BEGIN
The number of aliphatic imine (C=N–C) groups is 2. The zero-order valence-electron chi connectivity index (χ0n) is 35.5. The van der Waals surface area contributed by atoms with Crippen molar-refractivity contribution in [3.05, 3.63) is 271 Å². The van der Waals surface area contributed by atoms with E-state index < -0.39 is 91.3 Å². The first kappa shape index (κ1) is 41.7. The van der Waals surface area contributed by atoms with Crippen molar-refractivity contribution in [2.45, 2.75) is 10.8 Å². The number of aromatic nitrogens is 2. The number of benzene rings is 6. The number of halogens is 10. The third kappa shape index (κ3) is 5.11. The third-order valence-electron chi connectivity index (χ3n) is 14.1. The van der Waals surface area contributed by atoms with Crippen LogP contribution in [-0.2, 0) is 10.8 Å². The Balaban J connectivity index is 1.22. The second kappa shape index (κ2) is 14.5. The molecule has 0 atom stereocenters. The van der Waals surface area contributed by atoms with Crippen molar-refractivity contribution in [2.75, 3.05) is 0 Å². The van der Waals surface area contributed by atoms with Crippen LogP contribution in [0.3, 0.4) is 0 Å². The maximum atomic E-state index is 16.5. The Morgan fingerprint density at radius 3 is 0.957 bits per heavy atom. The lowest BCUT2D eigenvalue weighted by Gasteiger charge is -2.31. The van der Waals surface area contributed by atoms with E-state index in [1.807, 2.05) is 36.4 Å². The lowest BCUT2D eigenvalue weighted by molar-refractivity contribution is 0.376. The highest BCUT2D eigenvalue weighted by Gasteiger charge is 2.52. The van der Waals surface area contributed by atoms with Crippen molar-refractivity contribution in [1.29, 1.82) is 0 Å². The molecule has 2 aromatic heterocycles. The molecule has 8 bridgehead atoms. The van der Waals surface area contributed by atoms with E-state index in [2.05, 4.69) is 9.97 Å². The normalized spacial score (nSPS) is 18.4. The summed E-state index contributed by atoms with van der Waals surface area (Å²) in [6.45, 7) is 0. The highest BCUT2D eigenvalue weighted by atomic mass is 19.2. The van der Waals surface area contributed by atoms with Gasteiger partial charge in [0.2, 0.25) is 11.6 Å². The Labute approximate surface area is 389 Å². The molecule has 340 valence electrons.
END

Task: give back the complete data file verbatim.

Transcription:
The number of aliphatic imine (C=N–C) groups is 2. The zero-order valence-electron chi connectivity index (χ0n) is 35.5. The van der Waals surface area contributed by atoms with Crippen molar-refractivity contribution in [3.05, 3.63) is 271 Å². The van der Waals surface area contributed by atoms with E-state index < -0.39 is 91.3 Å². The first kappa shape index (κ1) is 41.7. The van der Waals surface area contributed by atoms with Crippen molar-refractivity contribution in [2.45, 2.75) is 10.8 Å². The number of aromatic nitrogens is 2. The number of benzene rings is 6. The number of halogens is 10. The third kappa shape index (κ3) is 5.11. The third-order valence-electron chi connectivity index (χ3n) is 14.1. The van der Waals surface area contributed by atoms with Crippen LogP contribution in [-0.2, 0) is 10.8 Å². The Balaban J connectivity index is 1.22. The second kappa shape index (κ2) is 14.5. The molecule has 0 atom stereocenters. The van der Waals surface area contributed by atoms with Crippen molar-refractivity contribution in [2.75, 3.05) is 0 Å². The van der Waals surface area contributed by atoms with Crippen LogP contribution in [0.3, 0.4) is 0 Å². The maximum atomic E-state index is 16.5. The Morgan fingerprint density at radius 3 is 0.957 bits per heavy atom. The lowest BCUT2D eigenvalue weighted by Gasteiger charge is -2.31. The van der Waals surface area contributed by atoms with E-state index in [1.807, 2.05) is 36.4 Å². The lowest BCUT2D eigenvalue weighted by molar-refractivity contribution is 0.376. The highest BCUT2D eigenvalue weighted by Gasteiger charge is 2.52. The van der Waals surface area contributed by atoms with Crippen molar-refractivity contribution in [1.29, 1.82) is 0 Å². The molecule has 2 aromatic heterocycles. The molecule has 8 bridgehead atoms. The van der Waals surface area contributed by atoms with E-state index in [2.05, 4.69) is 9.97 Å². The normalized spacial score (nSPS) is 18.4. The summed E-state index contributed by atoms with van der Waals surface area (Å²) in [6.45, 7) is 0. The highest BCUT2D eigenvalue weighted by atomic mass is 19.2. The van der Waals surface area contributed by atoms with Gasteiger partial charge in [0.2, 0.25) is 11.6 Å². The Labute approximate surface area is 389 Å². The molecule has 340 valence electrons.